Custody Determinations at Divorce: The Limits of Social Science Research and the Fallacy of the Liberal Ideology of Equality
Martha Albertson Fineman
Emory University School of Law
Emory Public Law Research Paper, Forthcoming
As the incidence of divorce has increased, the old ideal of maternal preference has been successfully challenged. This has left custody decision-making without grounding because policymakers have been unable to develop an equality based gender-neutral substitute for maternal preference which can be easily and cheaply applied to implement the best interests of the child test in a majority of cases.
This article focuses on the process through which long-standing legal rules for making custody determinations have been challenged and partially restructured. Of particular concern are two related steps in the process: the manifestation of the liberal ideology of equality in the custody context and the use of social science data both to bolster the trend toward an equality model and to resolve individual cases in the new degendered arena.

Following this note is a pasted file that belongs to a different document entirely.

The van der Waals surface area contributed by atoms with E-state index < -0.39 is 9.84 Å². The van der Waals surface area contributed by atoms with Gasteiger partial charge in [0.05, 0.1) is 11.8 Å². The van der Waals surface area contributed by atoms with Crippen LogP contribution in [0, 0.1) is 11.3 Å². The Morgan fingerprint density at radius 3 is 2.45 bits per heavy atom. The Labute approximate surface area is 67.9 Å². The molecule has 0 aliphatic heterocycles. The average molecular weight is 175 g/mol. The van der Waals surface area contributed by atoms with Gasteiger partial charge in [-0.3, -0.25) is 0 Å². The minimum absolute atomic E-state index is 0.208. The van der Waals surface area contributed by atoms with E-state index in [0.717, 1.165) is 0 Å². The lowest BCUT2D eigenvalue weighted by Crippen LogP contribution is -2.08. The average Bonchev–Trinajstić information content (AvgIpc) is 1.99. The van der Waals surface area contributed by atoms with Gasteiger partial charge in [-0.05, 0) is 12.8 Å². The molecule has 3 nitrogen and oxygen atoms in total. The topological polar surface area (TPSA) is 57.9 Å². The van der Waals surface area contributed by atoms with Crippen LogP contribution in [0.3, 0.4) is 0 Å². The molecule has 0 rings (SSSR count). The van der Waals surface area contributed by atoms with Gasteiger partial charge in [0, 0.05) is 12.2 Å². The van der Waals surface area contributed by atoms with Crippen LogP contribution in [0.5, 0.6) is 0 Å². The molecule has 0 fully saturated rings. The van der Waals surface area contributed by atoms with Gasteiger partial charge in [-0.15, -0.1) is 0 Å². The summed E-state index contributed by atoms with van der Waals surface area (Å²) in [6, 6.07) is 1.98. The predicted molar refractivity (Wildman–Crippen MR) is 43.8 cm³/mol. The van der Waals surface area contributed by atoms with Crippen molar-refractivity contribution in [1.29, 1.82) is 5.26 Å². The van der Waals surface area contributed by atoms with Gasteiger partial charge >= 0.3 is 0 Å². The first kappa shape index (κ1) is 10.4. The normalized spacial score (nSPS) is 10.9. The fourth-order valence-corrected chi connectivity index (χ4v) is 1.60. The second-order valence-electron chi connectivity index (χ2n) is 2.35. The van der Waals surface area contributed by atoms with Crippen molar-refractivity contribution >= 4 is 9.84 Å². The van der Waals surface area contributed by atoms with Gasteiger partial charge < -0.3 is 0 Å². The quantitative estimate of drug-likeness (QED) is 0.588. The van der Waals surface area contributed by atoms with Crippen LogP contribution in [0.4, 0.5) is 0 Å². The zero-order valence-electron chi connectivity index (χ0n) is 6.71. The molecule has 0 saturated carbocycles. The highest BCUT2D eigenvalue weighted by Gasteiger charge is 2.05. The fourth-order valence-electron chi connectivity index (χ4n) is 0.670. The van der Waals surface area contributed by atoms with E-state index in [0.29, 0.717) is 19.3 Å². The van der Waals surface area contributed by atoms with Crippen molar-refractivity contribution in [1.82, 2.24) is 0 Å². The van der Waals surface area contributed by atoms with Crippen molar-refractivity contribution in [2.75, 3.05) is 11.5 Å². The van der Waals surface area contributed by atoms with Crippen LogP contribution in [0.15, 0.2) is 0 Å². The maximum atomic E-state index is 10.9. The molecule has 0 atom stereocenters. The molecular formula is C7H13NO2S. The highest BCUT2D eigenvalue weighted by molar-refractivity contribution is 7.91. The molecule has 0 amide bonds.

Custody questions are inherently moral, legal, and political questions. This article surveys some of the traditional concerns about proper social science methodology and the modern criticism of social science theories to conclude that value premises are inevitable incorporated into the research product. Because of assumptions about and idealization of the role of the nuclear family, much of the research fails to contribute anything to our understanding of parental roles at divorce.
Number of Pages in PDF File: 23
Keywords: Degendered, parental roles, custody, divorce, feminism, nuclear family, traditional family, social science, maternal preference, equality, theory of difference
Date posted: August 21, 2012
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